I used to curl myself up in my father's old arm-chair and read
without weariness, and with many a thrill of admiration, of all that
the good and great of past ages had suffered for Jesus' sake.

First there were our Lord's own disciples, the men who were His
closest companions while on earth, and some of whom wrote for us
the story of His wonderful life. In nearly every case these men
suffered martyrdom. It was like writing their names in blood at
the foot of the Gospel story.

Then after them, for several hundred years, from Nero's time to
the reign of Constantine, thousands upon thousands of Christians



14 CROSS AND CROWN

died for their Lord. And they did not simply die ; they suffered
deaths of terrible agony, tortured with every refinement of cruelty
which spirits of evil could suggest to their persecutors.

I used to read of the school-boy Pancraticus, the bright young
martyr whose name has been perpetuated in one of our London churches
(St. Pancras), and of Agnes, the sweet girl martj^r of Rome, who counted
it pure joy to die for her Saviour.

Then I read of Latimer and Ridley, and how by God's grace they
were enabled to " light such a candle in England as shall never be put
out."

In those days of my childhood the martyrs were all people
known only in the pages of history. I never dreamed that I should
ever reckon as my own dear friends people who would be called to pass
through such fiery trials. Yet in the green English meadows, starred
with daisies and buttercups, I used to ask myself sometimes what
would happen if I were called upon to suffer as these people had
suffered. Should I prove faithful as they had been ? Or fearful
of the bitter anguish, should I choose a coward's life in place of a
noble death ?

The martyr stories continued right down the centuries, till at last,
in the pages of our own Juvenile Missionary Magazine, I saw a sketch
of what was happening even then to followers of Jesus. It was only
a rough wood-cut, but it imprinted the fact upon my memory for ever.
A band of Malagasy Christians stood bound at the top of a great
precipice. One by one, as they refused to give up their faith, they
were hurled from the rock and dashed to pieces before the very eyes
of their companions who awaited the. same fate.

The years rolled by, and God called me to work for Him in distant
China. One bright January day found me sailing through the lovely



THE NOBLE ARMY OF MARTYRS



Inland Sea of Japan and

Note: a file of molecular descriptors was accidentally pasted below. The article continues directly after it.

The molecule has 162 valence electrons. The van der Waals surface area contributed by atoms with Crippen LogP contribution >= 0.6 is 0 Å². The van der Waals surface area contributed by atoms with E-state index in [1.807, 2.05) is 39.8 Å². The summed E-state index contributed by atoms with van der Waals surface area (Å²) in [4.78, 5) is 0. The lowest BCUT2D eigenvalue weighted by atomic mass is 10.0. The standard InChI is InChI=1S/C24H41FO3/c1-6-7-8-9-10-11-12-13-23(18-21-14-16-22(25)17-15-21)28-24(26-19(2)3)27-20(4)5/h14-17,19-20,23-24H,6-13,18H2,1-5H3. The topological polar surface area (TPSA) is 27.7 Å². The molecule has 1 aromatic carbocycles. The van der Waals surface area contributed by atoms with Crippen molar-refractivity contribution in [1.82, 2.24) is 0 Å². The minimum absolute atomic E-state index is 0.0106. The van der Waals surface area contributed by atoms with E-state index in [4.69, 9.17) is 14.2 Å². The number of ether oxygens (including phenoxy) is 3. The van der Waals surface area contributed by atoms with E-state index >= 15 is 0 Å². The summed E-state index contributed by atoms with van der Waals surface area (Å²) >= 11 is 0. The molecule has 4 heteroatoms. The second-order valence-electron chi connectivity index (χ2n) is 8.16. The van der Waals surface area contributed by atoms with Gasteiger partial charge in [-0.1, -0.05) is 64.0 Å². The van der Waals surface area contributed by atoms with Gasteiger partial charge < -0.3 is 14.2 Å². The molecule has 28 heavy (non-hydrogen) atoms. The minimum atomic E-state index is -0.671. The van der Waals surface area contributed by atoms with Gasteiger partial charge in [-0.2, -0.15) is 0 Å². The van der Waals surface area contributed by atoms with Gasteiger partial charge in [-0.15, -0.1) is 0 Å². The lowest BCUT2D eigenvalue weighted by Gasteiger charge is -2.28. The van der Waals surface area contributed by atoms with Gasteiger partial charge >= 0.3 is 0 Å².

past the rock of Peppen-
berg, from whose steep
cliffs in former years the
Christians in great numbers
had been dashed to pieces.
It reminded me of the
stories of my childhood ;
only now they were coming
nearer, almost into my own
life.

When I reached China
and settled down with my
husband in a great Chinese
city, I soon saw that the
Chinese Christians had not
a path of roses to tread,
but suffered much from
petty persecutions, because
they refused to worship
the false gods.

Near my first home in
Central China, without the city gates, where in the spring-time the
fragrance of the bean flower scented the air, and the yellow garlic
and dwarf lilac blossomed wildly, there were some grassy mounds,
beneath which tradition said lay buried the remains of the Romish
missionaries, the first workers in the city where my husband was the
first Protestant missionary. They had been cut down within the
court of the Viceroy's yamen many years before. We thought such
scenes would never recur, though riots and the stoning of missionaries




THE MADAGASCAR MARTYRS.
(From the Juvenile Missionary Magazine.)



i6



CROSS AND CROWN



were not uncommon, as we on several occasions ourselves ex-
perienced.

Nearly ten years later our station was changed from the banks
of the great Yang-tse-Kiang to the shores of the Gulf of Peh-chili.
Every one has heard of the Tientsin massacre which had occurred
about twelve years before. The people of the great city, wild with
anger on account of evil rumours which had been spread abroad,
declaring that the Romish nuns had been kidnapping the children
in their orphanage to use their hearts and eyes for making foreign